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We easily parked on the main street and walked back up through the town looking for places that were still open past 7:00pm. There was a little market, a tobacco shop, a pharmacy. One more cafe with a few people smoking outside the entrance. The church doors were still open. I stepped inside to see what the inside looked like. It was dark but I could make out spiraling frescoes on the ceiling. The wooden pews looked lonely.

We crossed the street and a little bridge over a stream that cut through town. The architect had created a fountain on the stairs just by redirecting the flow of water. A pub sat on the other side of the water. We commented that we’d grab a beer on the way back. A woman had passed us as we walked by the bar, and we ended up at the same door a minute later – the only open place on that side of town – a little grocery with a full deli and bakery.

As the woman entered she was welcomed in with shouts of Ciao Anna! from the woman behind the counter. We were given a quick hello as well, but she rounded the counter for Anna and kissed her on both cheeks and started the normal conversation of “how are you’s?” a little bot burst out of the back room through the curtain and clung onto her legs. We started looking at our options for dinner. Fresh handmade tortellini, an array of cold cuts to choose from. A whole wall of dry and canned groceries from pastas to breads to jarred sauces just in case. The owner of the store had gone back around the counter and started with Anna’s order, but soon a baby was crying in the back and (I’m just going to assume at this point) grandma came out holding the most adorable blue-eyed infant I’ve seen and placed her in the customer’s arms (much to Anna’s enjoyment – and obviously it wasn’t the first time) and came over to help us with an enormous smile. Cheeses and desserts, mustards and jams were spread out below the glass counter. We chose the tortellini and a fresh parmesan for a cacio & pepe back at the house, plus some of the famous local cheese and sausage for the morning.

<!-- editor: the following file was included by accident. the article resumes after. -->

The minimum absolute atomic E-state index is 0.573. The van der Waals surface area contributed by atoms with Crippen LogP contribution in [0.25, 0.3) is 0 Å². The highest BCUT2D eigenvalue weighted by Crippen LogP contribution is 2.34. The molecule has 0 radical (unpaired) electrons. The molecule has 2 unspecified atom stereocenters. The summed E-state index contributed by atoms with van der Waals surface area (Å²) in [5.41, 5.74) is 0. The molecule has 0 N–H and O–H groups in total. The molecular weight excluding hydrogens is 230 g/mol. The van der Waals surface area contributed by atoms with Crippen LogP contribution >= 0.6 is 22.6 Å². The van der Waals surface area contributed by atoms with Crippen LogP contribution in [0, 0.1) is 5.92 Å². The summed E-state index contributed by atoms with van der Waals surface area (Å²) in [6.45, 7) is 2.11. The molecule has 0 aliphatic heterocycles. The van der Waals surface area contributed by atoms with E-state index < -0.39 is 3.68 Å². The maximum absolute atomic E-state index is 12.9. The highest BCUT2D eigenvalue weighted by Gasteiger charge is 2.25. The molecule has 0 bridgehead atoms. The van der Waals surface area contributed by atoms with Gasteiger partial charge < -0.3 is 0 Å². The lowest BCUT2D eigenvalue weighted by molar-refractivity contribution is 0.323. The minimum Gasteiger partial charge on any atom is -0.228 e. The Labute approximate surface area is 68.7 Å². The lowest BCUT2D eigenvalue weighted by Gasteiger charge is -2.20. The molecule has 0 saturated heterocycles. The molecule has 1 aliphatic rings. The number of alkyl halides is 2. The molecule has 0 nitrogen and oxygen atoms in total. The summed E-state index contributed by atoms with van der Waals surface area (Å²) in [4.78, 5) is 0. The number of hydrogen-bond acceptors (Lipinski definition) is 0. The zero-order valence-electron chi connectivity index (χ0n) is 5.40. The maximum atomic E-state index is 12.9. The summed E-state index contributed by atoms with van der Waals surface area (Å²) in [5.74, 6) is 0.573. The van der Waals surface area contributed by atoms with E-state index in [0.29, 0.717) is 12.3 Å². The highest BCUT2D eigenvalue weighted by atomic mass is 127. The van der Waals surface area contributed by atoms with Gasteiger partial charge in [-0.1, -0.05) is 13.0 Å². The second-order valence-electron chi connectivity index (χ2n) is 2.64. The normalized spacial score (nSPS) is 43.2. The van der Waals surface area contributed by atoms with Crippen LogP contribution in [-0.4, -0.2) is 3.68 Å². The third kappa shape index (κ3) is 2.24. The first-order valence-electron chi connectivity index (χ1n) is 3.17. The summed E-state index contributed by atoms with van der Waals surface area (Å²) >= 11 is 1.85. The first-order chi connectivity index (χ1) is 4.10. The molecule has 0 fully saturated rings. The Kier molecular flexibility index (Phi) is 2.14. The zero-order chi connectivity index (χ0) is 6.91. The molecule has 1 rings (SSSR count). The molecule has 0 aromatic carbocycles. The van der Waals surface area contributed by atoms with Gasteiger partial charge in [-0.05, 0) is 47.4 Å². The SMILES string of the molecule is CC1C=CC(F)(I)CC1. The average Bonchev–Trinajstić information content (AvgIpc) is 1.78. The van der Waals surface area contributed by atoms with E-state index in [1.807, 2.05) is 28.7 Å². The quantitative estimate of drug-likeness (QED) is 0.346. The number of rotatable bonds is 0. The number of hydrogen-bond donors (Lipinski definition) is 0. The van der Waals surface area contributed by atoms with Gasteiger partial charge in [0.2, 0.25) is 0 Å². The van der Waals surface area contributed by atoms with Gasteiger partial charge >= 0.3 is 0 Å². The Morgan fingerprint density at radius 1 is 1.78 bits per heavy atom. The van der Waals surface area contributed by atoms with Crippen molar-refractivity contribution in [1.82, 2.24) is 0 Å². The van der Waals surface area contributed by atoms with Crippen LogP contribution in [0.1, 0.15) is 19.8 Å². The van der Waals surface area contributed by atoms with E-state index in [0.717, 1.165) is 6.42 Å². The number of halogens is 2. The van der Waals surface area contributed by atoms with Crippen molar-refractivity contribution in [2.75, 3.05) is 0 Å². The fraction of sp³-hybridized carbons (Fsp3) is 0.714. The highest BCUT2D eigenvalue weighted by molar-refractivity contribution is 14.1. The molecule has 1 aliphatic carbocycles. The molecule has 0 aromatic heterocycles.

At one point before we made it to the cash register, the baby was in the arms of the little boy and the store had turned into a neighborhood block party and I was in love with it all.

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